At the Tulsa Artist Coalition gallery on Brady Street, you can peer in from the sidewalk through the glass facade and see large, colorful, almost cartoonish paintings on display. The pieces, by painter Eric Humphries, depict scenes from the race riot that tore Tulsa apart 79 years ago in what was probably the most destructive explosion of racial violence in American history. Not far from there, the rebuilt Mt. Zion Baptist Church stands where the old one was burned to ashes in the violence, and the new race riot memorial is covered in tarps, unfinished on the 79th anniversary of Tulsa’s worst fit of ethnic cleansing.
On the northeast corner of Fairview Street and Boston Avenue, just three blocks north of the gallery, a series of empty clearings spread out in bleak contrast to the rejuvenating bustle of Tulsa’s Brady District. On a humid Tuesday evening in early June, local artists Erin Turner and Carolyn Deuschle met just before dusk at a tree in one of the conspicuously empty plots – “because it was the most beautiful,” said Turner. “This other really awesome tree we wanted was infested with like 5000 grubs.”
With the help of friends, they wrapped a figure around the trunk of a tree, 10 feet in circumference. Around the sculpture’s chicken wire frame they’d glued white tracing paper, revealing a translucent female figure eating her own feet. The sculpture evokes an ancient symbol, Orusborus, in which a creature infinitely consumes itself.
Turner and Deuschle grew up in white, middle class Tulsa. Now in their 20s, they have occasionally returned home between stints elsewhere–Maine, New York, Mongolia, Mexico, Spain, Argentina. Though widely traveled, they remain deeply connected to Tulsa, in both its beauty and the horrors of its past.
“It happened 80 years ago but I feel like a lot of those kinds of tensions are still prevalent,” said Deuschle. “I remember when I was a kid, my family moved into my house in Maple Ridge. Our neighbor told my mom she wished there was another race riot to cleanse the community even more.”
“I am thoroughly disgusted by what happened,” added Turner. “We have progressed to a certain point in existence where it is just history and it is a scandalous history that should never be relived. And from that, something beautiful needs to happen.”
With battery-powered moonlights for innards, the figure glowed yellow as the sun fell below the horizon. Slowly, people trickled into the clearing, most of them in their twenties, as word of the “happening” spread via cell phone. Some brought flowers, candles and in one case a glowing orb that sat in the crook of the tree and changed from purple to red to blue to green. They also brought gin and tonics and beers, and they sat in the grass smoking cigarettes, gossiping, laughing, and, at times, seriously talking about the race riot and the legacy bequeathed to them by Tulsans before them.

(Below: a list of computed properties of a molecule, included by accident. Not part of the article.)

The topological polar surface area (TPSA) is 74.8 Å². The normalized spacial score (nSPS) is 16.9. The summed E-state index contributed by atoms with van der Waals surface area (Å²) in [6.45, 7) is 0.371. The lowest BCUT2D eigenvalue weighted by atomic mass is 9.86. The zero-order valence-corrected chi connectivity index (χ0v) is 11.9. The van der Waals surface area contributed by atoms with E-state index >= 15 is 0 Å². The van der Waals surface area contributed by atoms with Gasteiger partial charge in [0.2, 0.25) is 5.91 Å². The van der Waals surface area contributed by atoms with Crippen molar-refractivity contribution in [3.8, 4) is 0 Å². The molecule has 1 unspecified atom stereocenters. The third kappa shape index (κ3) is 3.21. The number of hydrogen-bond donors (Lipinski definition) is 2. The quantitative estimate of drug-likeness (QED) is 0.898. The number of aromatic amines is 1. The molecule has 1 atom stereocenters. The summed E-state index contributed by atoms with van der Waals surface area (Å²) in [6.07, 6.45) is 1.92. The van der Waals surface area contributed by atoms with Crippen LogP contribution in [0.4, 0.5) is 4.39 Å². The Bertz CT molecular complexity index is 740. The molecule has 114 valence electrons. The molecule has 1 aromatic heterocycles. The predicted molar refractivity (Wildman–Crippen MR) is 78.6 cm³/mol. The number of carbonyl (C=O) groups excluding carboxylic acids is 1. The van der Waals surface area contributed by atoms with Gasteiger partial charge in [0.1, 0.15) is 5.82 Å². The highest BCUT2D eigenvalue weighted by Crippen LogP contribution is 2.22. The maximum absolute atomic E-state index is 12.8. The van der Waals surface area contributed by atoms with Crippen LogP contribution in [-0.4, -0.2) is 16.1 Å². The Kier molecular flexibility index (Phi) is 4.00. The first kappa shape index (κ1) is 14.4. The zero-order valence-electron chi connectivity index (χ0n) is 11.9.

“It’s kind of funny that this is a bunch of white kids out here,” said Matt Flynn, who grew up in Tulsa. The fact didn’t detract from the importance of the event, Flynn said, “because they don’t teach it on that side of town” – Flynn motioned south – “and I doubt they teach it on this side of town.”
The crowd of white young people commemorating the race riot was as emblematic of race divisions in Tulsa as the site of the guerrilla installation itself, where a Jim Crow inheritance left a neighborhood devastated while Tulsa unfurled southward in suburban sprawl.
The one black person at the event was Allison Gates, a friend of Turner’s whose grandmother had written a book on the race riot. She was pleased that the “happening” was happening, and glad to see it out in the streets rather than cooped up in a gallery.
“Having the paintings in a museum, people have to walk into the museum. If you do it guerrilla style it’s in your face, you can’t hide it. I mean this place is undeveloped,” she said, looking out in the dusk at the emptiness contrasted with the development south. “You can see it.”
Photo by Jeremy Charles